Lieutenant Colonel Austin Townsend Porritt (1875-1956)

Lieutenant Colonel Austin Townsend Porritt

In a dusty corner of the music department storeroom there lies a battered old instrument case. Inside, is a rather splendid Boosey and Hawkes wooden flute dating from the mid-1930s. Attached to the mouthpiece is a little silver badge that records that the flute was a gift from Lieutenant-Colonel Porritt to the 4/5th Battalion of the East Lancashire Regiment.

Austin Townsend Porritt was born in Bury in 1876. He was the son of the Lancashire textile manufacturer Richard Porritt. The Porritts were an enormously wealthy and influential family and their legacy is still felt in the town of Ramsbottom, for in 1928 they donated Nuttall Park for the enjoyment of the local population. Austin Towsend Porritt attended Rossall School from 1885 until 1891. The 1891 census records his presence as a pupil here. Upon leaving school, Austin joined the family business and he also became a territorial officer, serving in the Lancashire regiment. After the outbreak of the First World War, he was tasked with raising the 2/5th East Lancashire Regiment which was sent to France. The men whom he recruited were lacking in experience and Austin worked extremely hard to get them into shape. He was afforded the privilege of accompanying the battalion to France but he did not stay for long because he was invalided home before the end of 1917. At the end of the war, he was to observe that, ‘my dear old battalion is now extinct and the N.C.O.s and the men are scattered amongst the other battalions of the East Lancashire Regiment.’

In 1932, Austin was appointed High Sheriff of Lancashire and he became Honorary Colonel of the 4/5th Battalion of the East Lancs Regiment. Austin’s son Richard attended Marlborough College before going up to Cambridge in 1929. Richard was elected MP for Heywood and Radcliffe in 1935 at the age of just twenty four. Tragedy struck when Richard was killed during the retreat towards Dunkirk in June 1940. Not only was he one of the youngest MPs in the House of Commons, but he was also the first serving MP to be killed during the Second World War – although his death was swiftly followed by that of his fellow MP Ronald Cartland (the brother of the prolific romantic novelist and Princess Diana’s future step-grandmother, Barbara Cartland).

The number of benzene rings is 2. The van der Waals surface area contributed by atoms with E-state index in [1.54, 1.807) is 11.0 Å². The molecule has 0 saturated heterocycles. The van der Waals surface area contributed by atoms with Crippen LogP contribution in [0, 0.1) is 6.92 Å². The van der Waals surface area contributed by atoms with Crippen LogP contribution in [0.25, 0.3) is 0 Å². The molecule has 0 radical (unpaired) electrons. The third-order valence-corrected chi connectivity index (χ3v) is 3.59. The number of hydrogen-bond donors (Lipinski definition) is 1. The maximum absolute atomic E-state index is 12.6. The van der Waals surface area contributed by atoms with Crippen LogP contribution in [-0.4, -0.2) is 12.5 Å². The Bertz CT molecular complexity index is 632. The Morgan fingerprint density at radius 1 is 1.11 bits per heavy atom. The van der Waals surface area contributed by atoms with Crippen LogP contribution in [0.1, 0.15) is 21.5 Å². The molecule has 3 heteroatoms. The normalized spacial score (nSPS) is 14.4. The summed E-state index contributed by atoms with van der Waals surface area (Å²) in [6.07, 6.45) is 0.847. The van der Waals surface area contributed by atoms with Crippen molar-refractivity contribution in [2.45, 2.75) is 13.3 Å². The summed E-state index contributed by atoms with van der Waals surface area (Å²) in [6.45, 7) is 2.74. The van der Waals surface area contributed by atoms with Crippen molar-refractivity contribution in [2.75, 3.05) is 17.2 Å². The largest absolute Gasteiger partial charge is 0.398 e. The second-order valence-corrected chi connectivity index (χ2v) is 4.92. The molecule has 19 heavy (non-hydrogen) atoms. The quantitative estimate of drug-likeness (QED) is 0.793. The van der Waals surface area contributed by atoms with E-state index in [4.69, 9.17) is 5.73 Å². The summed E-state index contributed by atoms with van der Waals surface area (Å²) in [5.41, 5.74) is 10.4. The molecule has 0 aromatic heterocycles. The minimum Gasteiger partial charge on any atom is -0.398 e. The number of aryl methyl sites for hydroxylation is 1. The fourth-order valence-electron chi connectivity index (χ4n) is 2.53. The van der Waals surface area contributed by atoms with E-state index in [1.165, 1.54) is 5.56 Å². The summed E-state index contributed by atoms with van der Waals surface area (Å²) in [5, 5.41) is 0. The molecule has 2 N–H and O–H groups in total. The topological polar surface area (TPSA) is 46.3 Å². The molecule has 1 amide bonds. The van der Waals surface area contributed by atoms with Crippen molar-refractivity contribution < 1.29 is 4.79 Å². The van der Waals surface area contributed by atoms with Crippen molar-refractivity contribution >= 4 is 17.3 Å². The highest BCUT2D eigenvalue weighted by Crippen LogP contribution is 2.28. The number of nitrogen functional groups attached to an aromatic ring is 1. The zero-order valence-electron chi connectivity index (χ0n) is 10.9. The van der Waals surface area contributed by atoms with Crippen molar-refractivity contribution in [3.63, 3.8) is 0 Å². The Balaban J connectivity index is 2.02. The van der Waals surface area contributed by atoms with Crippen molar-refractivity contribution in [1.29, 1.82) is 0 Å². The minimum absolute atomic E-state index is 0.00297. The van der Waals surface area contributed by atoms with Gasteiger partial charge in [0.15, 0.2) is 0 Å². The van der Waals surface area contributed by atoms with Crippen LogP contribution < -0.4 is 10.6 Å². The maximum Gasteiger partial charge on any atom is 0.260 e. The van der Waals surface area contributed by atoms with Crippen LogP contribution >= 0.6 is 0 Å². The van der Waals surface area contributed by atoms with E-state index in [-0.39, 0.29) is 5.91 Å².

Austin Townsend Porritt lived on until 1956. He was a leading light in the civic, military, ceremonial and industrial life of the county of Lancashire. He is remembered with great affection in Cumbria and was a generous benefactor to the town of Grange-Over-Sands where for a number of years he served as chairman of the council. Both his wife and his only son predeceased him. When he died, he left over a million pounds (the equivalent of over £23 million at today’s worth) and a third of this was given directly to Rossall. Porritt Hall is named after him. He bequeathed Yewbarrow Lodge and its surrounding land to the people of Grange and the gardens are still enjoyed by visitors and townsfolk to this day.

The flute bequeathed by Austin to the 4/5th Battalion found its way to Rossall at some point in time. It is of little monetary value but it is in fine working condition and provides a tangible link with the past. Boosey and Hawkes mass produced instruments like this during the 1930s but it is reasonably rare to find one in as good condition as this one. Of course, this instrument was made to be played and it would be wonderful for it to enjoy a new lease of life rather than simply gathering dust in the music storeroom.

Rossall has benefitted from the extraordinary generosity of many benefactors throughout its history. Austin Townsend Porritt’s long life provides an outstanding example of service. Throughout his life, he served, king, country, county and, of course, his beloved alma mater. The wars of the twentieth century exacted a terrible toll upon his family and the men he recruited to fight in the 2nd Battalion of the East Lancashire Regiment. At the end of his life, the bequests that he made served to enrich the lives of many people in Lancashire and Cumbria. His surviving letters suggest that he was a man of immense kindness and he deserves to be remembered as one of Rossall’s finest sons.

Jeremy Quartermain
Headmaster of Rossall School